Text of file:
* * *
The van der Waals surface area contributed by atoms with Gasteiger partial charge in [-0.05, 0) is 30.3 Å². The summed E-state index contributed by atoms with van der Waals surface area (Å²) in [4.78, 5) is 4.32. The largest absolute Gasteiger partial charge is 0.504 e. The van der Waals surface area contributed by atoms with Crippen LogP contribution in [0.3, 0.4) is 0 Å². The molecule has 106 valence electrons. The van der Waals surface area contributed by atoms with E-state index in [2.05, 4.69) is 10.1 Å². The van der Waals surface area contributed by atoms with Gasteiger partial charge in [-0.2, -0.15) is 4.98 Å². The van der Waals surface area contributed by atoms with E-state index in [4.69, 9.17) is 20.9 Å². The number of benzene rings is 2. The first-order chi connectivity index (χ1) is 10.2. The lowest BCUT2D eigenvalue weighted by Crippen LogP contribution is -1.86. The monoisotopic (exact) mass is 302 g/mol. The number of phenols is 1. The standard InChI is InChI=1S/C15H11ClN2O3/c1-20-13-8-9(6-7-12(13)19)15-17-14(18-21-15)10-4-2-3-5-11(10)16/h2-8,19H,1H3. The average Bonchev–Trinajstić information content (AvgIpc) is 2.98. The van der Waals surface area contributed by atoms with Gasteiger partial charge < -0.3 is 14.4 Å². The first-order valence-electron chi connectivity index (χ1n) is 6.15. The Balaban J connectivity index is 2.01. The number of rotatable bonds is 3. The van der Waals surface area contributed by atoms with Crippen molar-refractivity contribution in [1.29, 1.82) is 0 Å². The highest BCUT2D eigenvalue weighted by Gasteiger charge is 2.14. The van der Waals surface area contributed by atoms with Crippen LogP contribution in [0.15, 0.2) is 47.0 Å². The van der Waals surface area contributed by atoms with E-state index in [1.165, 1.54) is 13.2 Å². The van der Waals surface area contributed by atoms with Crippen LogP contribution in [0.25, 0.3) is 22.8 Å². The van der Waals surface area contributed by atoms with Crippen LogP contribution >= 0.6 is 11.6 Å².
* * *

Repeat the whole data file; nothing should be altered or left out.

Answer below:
The van der Waals surface area contributed by atoms with Gasteiger partial charge in [-0.05, 0) is 30.3 Å². The summed E-state index contributed by atoms with van der Waals surface area (Å²) in [4.78, 5) is 4.32. The largest absolute Gasteiger partial charge is 0.504 e. The van der Waals surface area contributed by atoms with Crippen LogP contribution in [0.3, 0.4) is 0 Å². The molecule has 106 valence electrons. The van der Waals surface area contributed by atoms with E-state index in [2.05, 4.69) is 10.1 Å². The van der Waals surface area contributed by atoms with Gasteiger partial charge in [-0.2, -0.15) is 4.98 Å². The van der Waals surface area contributed by atoms with E-state index in [4.69, 9.17) is 20.9 Å². The number of benzene rings is 2. The first-order chi connectivity index (χ1) is 10.2. The lowest BCUT2D eigenvalue weighted by Crippen LogP contribution is -1.86. The monoisotopic (exact) mass is 302 g/mol. The number of phenols is 1. The standard InChI is InChI=1S/C15H11ClN2O3/c1-20-13-8-9(6-7-12(13)19)15-17-14(18-21-15)10-4-2-3-5-11(10)16/h2-8,19H,1H3. The average Bonchev–Trinajstić information content (AvgIpc) is 2.98. The van der Waals surface area contributed by atoms with Gasteiger partial charge < -0.3 is 14.4 Å². The first-order valence-electron chi connectivity index (χ1n) is 6.15. The Balaban J connectivity index is 2.01. The number of rotatable bonds is 3. The van der Waals surface area contributed by atoms with Crippen molar-refractivity contribution in [1.29, 1.82) is 0 Å². The highest BCUT2D eigenvalue weighted by Gasteiger charge is 2.14. The van der Waals surface area contributed by atoms with Crippen LogP contribution in [0.15, 0.2) is 47.0 Å². The van der Waals surface area contributed by atoms with E-state index in [1.165, 1.54) is 13.2 Å². The van der Waals surface area contributed by atoms with Crippen LogP contribution in [0.25, 0.3) is 22.8 Å². The van der Waals surface area contributed by atoms with Crippen LogP contribution >= 0.6 is 11.6 Å².